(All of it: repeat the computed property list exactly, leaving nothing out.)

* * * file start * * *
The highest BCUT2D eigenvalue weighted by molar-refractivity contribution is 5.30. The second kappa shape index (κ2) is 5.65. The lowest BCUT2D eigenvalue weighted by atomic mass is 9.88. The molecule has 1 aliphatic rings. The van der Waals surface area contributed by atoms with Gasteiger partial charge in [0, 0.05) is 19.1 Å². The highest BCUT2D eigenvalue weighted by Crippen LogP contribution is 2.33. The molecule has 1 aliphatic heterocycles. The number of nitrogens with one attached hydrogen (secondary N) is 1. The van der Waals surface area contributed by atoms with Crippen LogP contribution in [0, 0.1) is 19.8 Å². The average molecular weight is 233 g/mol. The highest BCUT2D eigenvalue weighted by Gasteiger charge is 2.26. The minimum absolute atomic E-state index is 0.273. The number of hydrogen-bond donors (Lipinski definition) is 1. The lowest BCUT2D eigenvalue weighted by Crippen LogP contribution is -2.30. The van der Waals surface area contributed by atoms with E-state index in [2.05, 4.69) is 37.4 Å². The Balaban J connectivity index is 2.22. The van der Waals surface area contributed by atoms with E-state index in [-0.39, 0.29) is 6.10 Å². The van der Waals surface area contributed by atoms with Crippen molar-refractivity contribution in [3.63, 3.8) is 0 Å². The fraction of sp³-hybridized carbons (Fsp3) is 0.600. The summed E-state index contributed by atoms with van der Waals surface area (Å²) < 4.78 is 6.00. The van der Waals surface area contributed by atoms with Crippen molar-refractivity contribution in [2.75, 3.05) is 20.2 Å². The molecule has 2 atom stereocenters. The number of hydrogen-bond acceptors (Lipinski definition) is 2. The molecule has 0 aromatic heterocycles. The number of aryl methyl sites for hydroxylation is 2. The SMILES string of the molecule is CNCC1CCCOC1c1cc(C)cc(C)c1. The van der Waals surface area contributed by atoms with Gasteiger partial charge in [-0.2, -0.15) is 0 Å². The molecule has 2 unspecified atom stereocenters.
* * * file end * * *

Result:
The highest BCUT2D eigenvalue weighted by molar-refractivity contribution is 5.30. The second kappa shape index (κ2) is 5.65. The lowest BCUT2D eigenvalue weighted by atomic mass is 9.88. The molecule has 1 aliphatic rings. The van der Waals surface area contributed by atoms with Gasteiger partial charge in [0, 0.05) is 19.1 Å². The highest BCUT2D eigenvalue weighted by Crippen LogP contribution is 2.33. The molecule has 1 aliphatic heterocycles. The number of nitrogens with one attached hydrogen (secondary N) is 1. The van der Waals surface area contributed by atoms with Crippen LogP contribution in [0, 0.1) is 19.8 Å². The average molecular weight is 233 g/mol. The highest BCUT2D eigenvalue weighted by Gasteiger charge is 2.26. The minimum absolute atomic E-state index is 0.273. The number of hydrogen-bond donors (Lipinski definition) is 1. The lowest BCUT2D eigenvalue weighted by Crippen LogP contribution is -2.30. The van der Waals surface area contributed by atoms with E-state index in [2.05, 4.69) is 37.4 Å². The Balaban J connectivity index is 2.22. The van der Waals surface area contributed by atoms with E-state index in [-0.39, 0.29) is 6.10 Å². The van der Waals surface area contributed by atoms with Crippen molar-refractivity contribution in [3.63, 3.8) is 0 Å². The fraction of sp³-hybridized carbons (Fsp3) is 0.600. The summed E-state index contributed by atoms with van der Waals surface area (Å²) < 4.78 is 6.00. The van der Waals surface area contributed by atoms with Crippen molar-refractivity contribution in [2.75, 3.05) is 20.2 Å². The molecule has 2 atom stereocenters. The number of hydrogen-bond acceptors (Lipinski definition) is 2. The molecule has 0 aromatic heterocycles. The number of aryl methyl sites for hydroxylation is 2. The SMILES string of the molecule is CNCC1CCCOC1c1cc(C)cc(C)c1. The van der Waals surface area contributed by atoms with Gasteiger partial charge in [-0.2, -0.15) is 0 Å². The molecule has 2 unspecified atom stereocenters.